Past, present and fu­ture

Old rock­ers, coun­try stars and new kids on the block

Owner Driver - - Road Sounds - Greg Bush

GRAF­FITI U Keith Ur­ban Capi­tol/Univer­sal www.get­mu­

Keith Ur­ban’s new re­lease Graf­fiti U has the Aus­tralian­bred artist again stretch­ing the bound­aries, more than any other cur­rent artist la­belled as coun­try. Ur­ban re­port­edly came up with the Graf­fiti U ti­tle due to the 15 new tracks’ vary­ing mu­si­cal styles. Up-tempo opener ‘Com­ing Home’ fea­tures guest vo­cals from pop artist Ju­lia Michaels, with Ur­ban on any­thing with six strings and Cana­dian pro­ducer J. R. Rotem han­dling ev­ery­thing else. There’s a reg­gae flavour to ‘My Wave’, with song­writer and singer Shy Carter adding a rap mid­stream. Up-and-com­ing coun­try pop artist Kassi Ash­ton brings her vo­cals to mo­tor­ing track ‘Drop Top’, there’s a trade­mark Ur­ban gui­tar solo on ‘Steal My Thun­der’, and he recog­nises the women in his life on ‘Fe­male’, writ­ten af­ter the Har­vey We­in­stein abuse al­le­ga­tions. Bril­liant.



Rock band Foreigner, which started out in 1976, recorded this live al­bum with the 21st Cen­tury Or­ches­tra and Choir in May last year. The al­bum (it’s also avail­able as a DVD) opens with an or­ches­tral over­ture be­fore Foreigner launches into classic hits such as ‘Cold As Ice’, ‘Dou­ble Vi­sion’, ‘Juke Box Hero’ and ‘Feels Like The First Time’. The or­ches­tra per­forms an ex­tended in­tro to the hardrock­ing an­them ‘Ur­gent’, and the string sec­tion and choir are well suited to the power bal­lads ‘Wait­ing For A Girl Like You’ and ‘I Want To Know What Love

Is’. Foreigner devo­tees may be put off by the fact that gui­tarist Mick Jones is the only orig­i­nal mem­ber of the band re­main­ing, al­though cur­rent front­man Kelly Hansen’s vo­cals are not un­like those of orig­i­nal singer Lou Gramm. Foreigner and the 18-piece 21st Cen­tury Sym­phony Or­ches­tra and Choir will tour Aus­tralia this Oc­to­ber.

EM­PIRE Wil­liam Crighton ABC/Univer­sal­mu­

Em­pire is the sec­ond al­bum for Aussie singer­song­writer Wil­liam Crighton. His self-ti­tled de­but in 2016 at­tracted at­ten­tion, pro­vid­ing the launch­ing pad for a Cana­dian tour and two ap­pear­ances at this year’s By­ron Bay BluesFest. Crighton mixes it up on Em­pire, al­though ‘Hap­pi­ness’ is a great ex­am­ple of his earthy vo­cals and blues­rock sound. ‘Re­joice’ is a throw­back to the sound of ’80s punk; the bass line on ‘Devils Tongue’ wouldn’t be out of place on a B-52s’ al­bum; while Crighton de­liv­ers a de­spair­ing vo­cal on the grungy ‘Let Love Come First’. He low­ers the mood and the tempo on ‘Mr Brown’, a track that has drawn sim­i­lar­i­ties to The Bea­tles at their most ab­stract. He brings out the ukulele on the qui­eter ‘Sad­ness’, and the al­bum closes with a fiery take of Eric Bogle’s ‘And The Band Played Waltz­ing Matilda’.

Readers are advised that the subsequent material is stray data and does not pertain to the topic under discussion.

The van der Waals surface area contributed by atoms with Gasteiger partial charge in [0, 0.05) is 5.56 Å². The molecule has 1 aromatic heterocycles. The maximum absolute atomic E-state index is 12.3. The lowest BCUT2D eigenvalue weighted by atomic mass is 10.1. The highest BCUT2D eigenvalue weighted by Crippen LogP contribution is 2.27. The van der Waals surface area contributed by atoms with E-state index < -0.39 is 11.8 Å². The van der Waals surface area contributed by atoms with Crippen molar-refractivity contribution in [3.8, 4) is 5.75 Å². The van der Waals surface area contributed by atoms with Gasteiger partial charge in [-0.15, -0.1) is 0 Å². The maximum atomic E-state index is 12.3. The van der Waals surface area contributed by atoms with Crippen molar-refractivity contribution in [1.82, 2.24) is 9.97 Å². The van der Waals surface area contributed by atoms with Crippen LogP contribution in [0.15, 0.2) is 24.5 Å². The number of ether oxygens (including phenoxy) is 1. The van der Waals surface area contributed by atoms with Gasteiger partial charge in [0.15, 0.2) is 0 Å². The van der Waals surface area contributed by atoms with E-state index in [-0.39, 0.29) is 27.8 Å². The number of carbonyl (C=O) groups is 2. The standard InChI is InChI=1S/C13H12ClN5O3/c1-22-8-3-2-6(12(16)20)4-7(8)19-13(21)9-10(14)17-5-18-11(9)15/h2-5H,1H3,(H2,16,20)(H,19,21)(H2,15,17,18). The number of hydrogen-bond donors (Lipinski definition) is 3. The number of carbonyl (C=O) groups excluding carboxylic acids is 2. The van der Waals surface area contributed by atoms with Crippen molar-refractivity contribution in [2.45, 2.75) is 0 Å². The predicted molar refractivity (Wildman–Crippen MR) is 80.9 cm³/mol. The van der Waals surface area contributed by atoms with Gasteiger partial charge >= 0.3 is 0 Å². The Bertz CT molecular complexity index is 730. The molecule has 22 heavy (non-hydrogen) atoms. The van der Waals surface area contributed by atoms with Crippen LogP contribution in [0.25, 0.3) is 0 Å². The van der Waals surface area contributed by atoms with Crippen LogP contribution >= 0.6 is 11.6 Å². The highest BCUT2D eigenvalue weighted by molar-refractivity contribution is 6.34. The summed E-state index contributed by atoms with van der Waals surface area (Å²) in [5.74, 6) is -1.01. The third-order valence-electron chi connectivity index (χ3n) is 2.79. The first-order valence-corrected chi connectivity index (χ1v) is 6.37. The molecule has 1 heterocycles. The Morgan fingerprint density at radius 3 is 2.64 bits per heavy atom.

CAN’T WAKE UP Shakey Graves Dual­tone/Cook­ing Vinyl www.cook­ingviny­laus­

Pre­vi­ously cat­e­gorised as an “Amer­i­cana” artist, Texas singer­song­writer Shakey Graves (real name Ale­jan­dro Rose-Gar­cia) has stepped well out­side that genre with Can’t Wake Up. These 13 new tracks high­light RoseGar­cia’s quirky traits, pre­sented in a poprock style. ‘Kids These Days’ is a wordy take on boy­hood frus­tra­tions, ‘Cops and Rob­bers’ fol­lows the theme of “crime … it’s a young man’s game”, while hon­orary band mem­ber Ray­land Baxter guests on the Bea­tle-ish ‘Man­sion Door’. Rose-Gar­cia gets whim­si­cal on the palin­drome-named ‘Ai­boh­pho­bia’, a term ap­par­ently in­vented for those afraid of palin­dromes! One of the al­bum’s best is ‘Climb On The Cross’, an un­der­stated song about de­fi­ance, while the airy ‘Back­seat Driver’ is like Beck meets the Bea­tles. With tight har­monies through­out, Can’t Wake Up is in­ven­tive, but its dreamy sound may be too light for some.

FREE YOUR­SELF UP Lake Street Dive None­such/Warner www.none­

Four-piece band Lake Street Dive, from Mas­sachusetts, are known for travers­ing the gen­res of rock, blues and soul, as with this sec­ond al­bum Free Your­self Up. The band it­self is a 50-50 male-fe­male split – vo­cal­ist Rachael Price, bassist Brid­get Kear­ney, gui­tarist-trum­peter Michael “McDuck” Ol­son and drum­mer Michael Cal­abrese. The first sin­gle, ‘Good Kisser’ is a “woman-scorned” post­breakup rock song, al­though there’s a feistier at­ti­tude on ‘Dude’, where Price rocks it up as she ob­jects to be­ing left at home while her part­ner is out on the town. There’s a blues sound to ‘Red Light Kisses’ and soul on the big band-styled ‘Baby Don’t Leave Me Alone With My Thoughts’. The band throws in a cou­ple of emo­tive bal­lads – ‘I Can Change’ and ‘Musta Been Some­thing’ – and suit­ably winds up with the up­lift­ing ‘Hang On’.


Dirty Hearts

Near Enough Records – www.neare­

Fol­low­ing the re­lease of a self-ti­tled EP in 2015, Bris­bane rock trio Dirty Hearts has come out fir­ing with de­but al­bum Gen­eral Bitterness and In­ner-City Moonshine. The band (singer-gui­tarist Matt Doe, bass player T-Man and drum­mer Groovey Avalon) of­fered a teaser with the pub-rock track ‘Sand-Lea’ in March this year, but it’s ‘Dead Eyed Girls’ that shows off the band’s tal­ents, with Doe’s force­ful vo­cals and gui­tar riffs re­call­ing the sound of ’70s rock out­fits UFO and Blue Oys­ter Cult. Dirty Hearts main­tains the mo­men­tum with sec­ond sin­gle ‘New Way Of Walk­ing’. While those two tracks are the al­bum’s stand­outs, there are more gems to be dis­cov­ered, in­clud­ing the mid-placed grind­ing rock track ‘Be Right There’ and the riff-heavy ‘All About Us’. Dirty Hearts throws in a sur­prise with the de­spair­ing waltz-timed bal­lad ‘Mary’, again show­cas­ing Doe’s fret­board ex­per­tise.

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